In Season 4, Episode 4 (“Frogman and the Vampire Hunter“), they briefly allude to Hellier in relation to the Loveland Frogman (9:54 to 12:20). One of the hosts, Hayley Stevens, remarks, “I think Hellier is definitely worth watching if you have the time,” although she notes that it’s a bit too long and drawn-out. That was enough for me to seek the show out, available as it is on Amazon Prime.

Hellier is not the type of show I’d normally watch. Its basic premise is that a paranormal investigative team attempts to find goblins in Hellier, Kentucky, that are roughly reminiscent of the fantastical descriptions of the monsters in the Hopkinsville case. It’s such a ridiculous premise that I normally wouldn’t seek it out, wouldn’t even find it, and certainly wouldn’t watch it. And so much of the five-episode series is obvious bunk, but it makes for compelling television because of the unintentional insights into true-believer paranormal enthusiasts. What starts as a monster hunt quickly devolves into an intimate examination of a small group of fringe thinkers who struggle to piece together a compelling narrative that they can star in, even as all the evidence collapses around them. There is so much to observe about how people dig deeper into fringe beliefs, how they frame their identities around those beliefs, and how we can all grasp for greater meaning and connection in disparate events.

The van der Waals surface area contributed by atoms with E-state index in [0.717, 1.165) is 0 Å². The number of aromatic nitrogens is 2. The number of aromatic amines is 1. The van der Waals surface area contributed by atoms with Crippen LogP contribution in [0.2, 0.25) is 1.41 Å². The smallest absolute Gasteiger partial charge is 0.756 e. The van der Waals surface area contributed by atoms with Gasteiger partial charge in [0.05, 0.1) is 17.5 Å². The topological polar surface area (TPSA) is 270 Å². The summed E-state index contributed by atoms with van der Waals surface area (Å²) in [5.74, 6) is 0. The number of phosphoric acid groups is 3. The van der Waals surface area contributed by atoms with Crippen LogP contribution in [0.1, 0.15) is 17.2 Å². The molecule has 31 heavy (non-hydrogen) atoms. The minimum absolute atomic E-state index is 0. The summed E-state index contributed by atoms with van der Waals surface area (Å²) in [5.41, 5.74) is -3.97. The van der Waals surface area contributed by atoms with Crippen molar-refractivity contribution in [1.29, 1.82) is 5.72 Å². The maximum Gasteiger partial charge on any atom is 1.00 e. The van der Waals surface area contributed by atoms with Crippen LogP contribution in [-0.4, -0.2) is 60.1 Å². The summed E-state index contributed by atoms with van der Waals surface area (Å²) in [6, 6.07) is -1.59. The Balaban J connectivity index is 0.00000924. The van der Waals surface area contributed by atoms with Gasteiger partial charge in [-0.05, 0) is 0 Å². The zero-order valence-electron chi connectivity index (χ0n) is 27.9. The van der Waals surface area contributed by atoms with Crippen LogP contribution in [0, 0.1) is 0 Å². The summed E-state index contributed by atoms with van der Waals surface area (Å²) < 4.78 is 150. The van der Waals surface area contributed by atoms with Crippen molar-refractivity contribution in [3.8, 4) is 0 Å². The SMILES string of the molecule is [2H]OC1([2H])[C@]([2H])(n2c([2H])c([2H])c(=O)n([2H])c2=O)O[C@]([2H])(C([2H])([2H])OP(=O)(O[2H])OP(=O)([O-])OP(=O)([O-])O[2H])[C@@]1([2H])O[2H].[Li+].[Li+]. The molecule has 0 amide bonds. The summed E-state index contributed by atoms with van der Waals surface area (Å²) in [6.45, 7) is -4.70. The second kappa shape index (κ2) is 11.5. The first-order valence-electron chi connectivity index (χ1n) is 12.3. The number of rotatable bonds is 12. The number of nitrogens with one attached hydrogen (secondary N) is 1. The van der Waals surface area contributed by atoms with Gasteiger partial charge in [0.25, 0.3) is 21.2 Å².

Stevens also wrote a review of Hellier on her blog. I didn’t get around to reading the review until after watching the show, but I would recommend starting there before you decide whether to view the over-long chronicle of these investigators’ misadventures yourself. She does a better recap than I would, anyway, and I don’t want to merely repeat the same critiques here.

That said, there are a few points that I took away from the series.

  1. To rational thinkers and those familiar with scientific investigation, it is clear that correlation does not equal causation; coincidences do not indicate any deeper meaning than what we read into them. But apparently, fringe thinkers have invested in ideas like synchronicity: when they see small coincidences, they look to them for greater meaning. They will even try to force meaning from disparate events, if they can find a way to connect them, no matter how strained.